12 December 2006

Double roles

Why would we want to write our autobiographies? Isn’t there enough reading material in this world, both fiction and non-fiction, to entertain readers? And, how do we know that our autobiographies will entertain others? What do we really know about the reading habits of billions of readers that inherit this Earth? Why would any of them ever be interested in our life stories?

If it isn’t to entertain others, then would it be simply to tell our tales? Would it be to chronicle our lives, our experiences, and our learning in order to assert ourselves on this planet as individuals with distinct egos which need to be fuelled? If this be true, then isn’t writing an autobiography nothing more than a matter of conceit?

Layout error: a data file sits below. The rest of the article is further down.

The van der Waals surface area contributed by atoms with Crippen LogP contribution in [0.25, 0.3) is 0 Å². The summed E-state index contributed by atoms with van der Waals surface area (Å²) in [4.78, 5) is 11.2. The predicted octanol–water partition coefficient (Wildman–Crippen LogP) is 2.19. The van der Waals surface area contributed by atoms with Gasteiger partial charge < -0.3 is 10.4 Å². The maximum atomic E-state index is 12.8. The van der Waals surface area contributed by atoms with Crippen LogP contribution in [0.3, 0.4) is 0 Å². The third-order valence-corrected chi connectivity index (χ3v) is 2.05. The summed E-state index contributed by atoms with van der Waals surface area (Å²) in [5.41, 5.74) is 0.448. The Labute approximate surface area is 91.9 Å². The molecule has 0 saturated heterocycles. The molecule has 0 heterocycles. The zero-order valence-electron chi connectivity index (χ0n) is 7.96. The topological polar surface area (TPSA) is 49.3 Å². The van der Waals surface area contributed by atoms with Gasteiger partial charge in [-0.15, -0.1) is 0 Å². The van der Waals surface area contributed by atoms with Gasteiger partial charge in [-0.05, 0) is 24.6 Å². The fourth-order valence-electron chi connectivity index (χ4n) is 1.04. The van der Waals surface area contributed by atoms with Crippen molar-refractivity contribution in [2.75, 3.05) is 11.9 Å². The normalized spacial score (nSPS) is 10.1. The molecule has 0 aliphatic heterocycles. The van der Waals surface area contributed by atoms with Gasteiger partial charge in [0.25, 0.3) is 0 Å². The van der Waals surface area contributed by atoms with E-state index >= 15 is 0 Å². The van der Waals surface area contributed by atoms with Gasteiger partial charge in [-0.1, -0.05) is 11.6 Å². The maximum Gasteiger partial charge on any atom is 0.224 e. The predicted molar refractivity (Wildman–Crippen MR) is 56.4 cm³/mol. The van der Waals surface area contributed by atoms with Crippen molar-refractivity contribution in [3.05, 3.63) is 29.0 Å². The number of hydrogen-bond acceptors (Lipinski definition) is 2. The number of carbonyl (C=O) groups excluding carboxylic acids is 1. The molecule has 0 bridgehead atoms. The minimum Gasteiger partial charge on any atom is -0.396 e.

Or, is it to discover ourselves, to give social context to our individual experiences, to understand our relationship with the world around us in a self-investigative mode? In which case, isn’t writing an autobiography nothing more than empowering our pens – or our keyboards – into asking questions about ourselves, about our lives, which we are too afraid to ask aloud in the real world we inhabit?

If this be true, then are we not re-making ourselves as bolder, more assertive characters in our autobiographies than we really are? And, in the process, are we not creating fictional characters and telling their tales which are truthfully not ours?

As we write our autobiographies, are we not playing double roles?

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